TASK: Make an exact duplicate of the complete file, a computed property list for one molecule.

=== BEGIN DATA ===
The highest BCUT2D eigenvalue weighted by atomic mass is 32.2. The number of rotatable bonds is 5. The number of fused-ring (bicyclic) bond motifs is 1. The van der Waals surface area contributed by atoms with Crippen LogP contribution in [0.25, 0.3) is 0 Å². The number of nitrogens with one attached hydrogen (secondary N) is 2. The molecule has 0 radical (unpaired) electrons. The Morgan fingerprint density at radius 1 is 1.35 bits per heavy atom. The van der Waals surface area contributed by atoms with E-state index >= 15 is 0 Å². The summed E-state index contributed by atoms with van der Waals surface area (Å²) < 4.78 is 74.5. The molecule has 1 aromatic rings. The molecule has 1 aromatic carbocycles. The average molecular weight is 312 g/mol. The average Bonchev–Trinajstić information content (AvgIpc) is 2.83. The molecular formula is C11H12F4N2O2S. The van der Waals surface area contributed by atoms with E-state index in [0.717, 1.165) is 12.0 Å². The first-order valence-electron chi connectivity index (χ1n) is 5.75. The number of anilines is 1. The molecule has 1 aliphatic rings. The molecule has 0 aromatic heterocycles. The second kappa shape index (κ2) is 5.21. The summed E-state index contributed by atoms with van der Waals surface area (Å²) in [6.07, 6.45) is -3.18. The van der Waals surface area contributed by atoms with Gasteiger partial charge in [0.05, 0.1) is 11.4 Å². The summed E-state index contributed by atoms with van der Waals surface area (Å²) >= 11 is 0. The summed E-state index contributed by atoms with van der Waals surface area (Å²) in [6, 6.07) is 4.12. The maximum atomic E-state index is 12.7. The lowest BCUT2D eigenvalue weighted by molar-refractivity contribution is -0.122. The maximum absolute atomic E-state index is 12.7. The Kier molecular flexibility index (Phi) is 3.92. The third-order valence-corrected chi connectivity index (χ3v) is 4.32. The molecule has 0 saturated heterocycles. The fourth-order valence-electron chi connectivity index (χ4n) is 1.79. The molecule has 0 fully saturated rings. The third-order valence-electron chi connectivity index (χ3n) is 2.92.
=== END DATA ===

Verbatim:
The highest BCUT2D eigenvalue weighted by atomic mass is 32.2. The number of rotatable bonds is 5. The number of fused-ring (bicyclic) bond motifs is 1. The van der Waals surface area contributed by atoms with Crippen LogP contribution in [0.25, 0.3) is 0 Å². The number of nitrogens with one attached hydrogen (secondary N) is 2. The molecule has 0 radical (unpaired) electrons. The Morgan fingerprint density at radius 1 is 1.35 bits per heavy atom. The van der Waals surface area contributed by atoms with E-state index >= 15 is 0 Å². The summed E-state index contributed by atoms with van der Waals surface area (Å²) < 4.78 is 74.5. The molecule has 1 aromatic rings. The molecule has 1 aromatic carbocycles. The average molecular weight is 312 g/mol. The average Bonchev–Trinajstić information content (AvgIpc) is 2.83. The molecular formula is C11H12F4N2O2S. The van der Waals surface area contributed by atoms with E-state index in [0.717, 1.165) is 12.0 Å². The first-order valence-electron chi connectivity index (χ1n) is 5.75. The number of anilines is 1. The molecule has 1 aliphatic rings. The molecule has 0 aromatic heterocycles. The second kappa shape index (κ2) is 5.21. The summed E-state index contributed by atoms with van der Waals surface area (Å²) in [6.07, 6.45) is -3.18. The van der Waals surface area contributed by atoms with Gasteiger partial charge in [0.05, 0.1) is 11.4 Å². The summed E-state index contributed by atoms with van der Waals surface area (Å²) >= 11 is 0. The summed E-state index contributed by atoms with van der Waals surface area (Å²) in [6, 6.07) is 4.12. The maximum atomic E-state index is 12.7. The lowest BCUT2D eigenvalue weighted by molar-refractivity contribution is -0.122. The maximum absolute atomic E-state index is 12.7. The Kier molecular flexibility index (Phi) is 3.92. The third-order valence-corrected chi connectivity index (χ3v) is 4.32. The molecule has 0 saturated heterocycles. The fourth-order valence-electron chi connectivity index (χ4n) is 1.79. The molecule has 0 fully saturated rings. The third-order valence-electron chi connectivity index (χ3n) is 2.92.